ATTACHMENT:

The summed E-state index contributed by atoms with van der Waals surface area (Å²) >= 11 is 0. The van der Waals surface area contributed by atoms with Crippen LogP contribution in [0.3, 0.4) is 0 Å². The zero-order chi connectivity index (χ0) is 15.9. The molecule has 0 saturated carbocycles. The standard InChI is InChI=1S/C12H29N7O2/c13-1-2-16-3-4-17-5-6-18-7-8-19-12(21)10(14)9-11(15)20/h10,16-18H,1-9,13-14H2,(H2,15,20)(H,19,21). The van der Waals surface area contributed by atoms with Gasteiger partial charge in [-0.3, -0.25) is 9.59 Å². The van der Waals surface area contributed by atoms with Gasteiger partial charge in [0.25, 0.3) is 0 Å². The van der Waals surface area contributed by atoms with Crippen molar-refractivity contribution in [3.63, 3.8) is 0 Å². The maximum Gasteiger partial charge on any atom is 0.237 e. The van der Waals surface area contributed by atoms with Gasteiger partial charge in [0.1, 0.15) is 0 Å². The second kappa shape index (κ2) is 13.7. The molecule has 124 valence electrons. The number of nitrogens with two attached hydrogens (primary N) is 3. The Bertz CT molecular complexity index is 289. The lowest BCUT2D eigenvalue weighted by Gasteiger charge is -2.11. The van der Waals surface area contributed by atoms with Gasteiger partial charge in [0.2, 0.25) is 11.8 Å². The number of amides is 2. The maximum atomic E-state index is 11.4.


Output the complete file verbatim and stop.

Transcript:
The summed E-state index contributed by atoms with van der Waals surface area (Å²) >= 11 is 0. The van der Waals surface area contributed by atoms with Crippen LogP contribution in [0.3, 0.4) is 0 Å². The zero-order chi connectivity index (χ0) is 15.9. The molecule has 0 saturated carbocycles. The standard InChI is InChI=1S/C12H29N7O2/c13-1-2-16-3-4-17-5-6-18-7-8-19-12(21)10(14)9-11(15)20/h10,16-18H,1-9,13-14H2,(H2,15,20)(H,19,21). The van der Waals surface area contributed by atoms with Gasteiger partial charge in [-0.3, -0.25) is 9.59 Å². The van der Waals surface area contributed by atoms with Gasteiger partial charge in [0.25, 0.3) is 0 Å². The van der Waals surface area contributed by atoms with Crippen molar-refractivity contribution in [3.63, 3.8) is 0 Å². The maximum Gasteiger partial charge on any atom is 0.237 e. The van der Waals surface area contributed by atoms with Gasteiger partial charge in [0.1, 0.15) is 0 Å². The second kappa shape index (κ2) is 13.7. The molecule has 124 valence electrons. The number of nitrogens with two attached hydrogens (primary N) is 3. The Bertz CT molecular complexity index is 289. The lowest BCUT2D eigenvalue weighted by Gasteiger charge is -2.11. The van der Waals surface area contributed by atoms with Gasteiger partial charge in [0.2, 0.25) is 11.8 Å². The number of amides is 2. The maximum atomic E-state index is 11.4.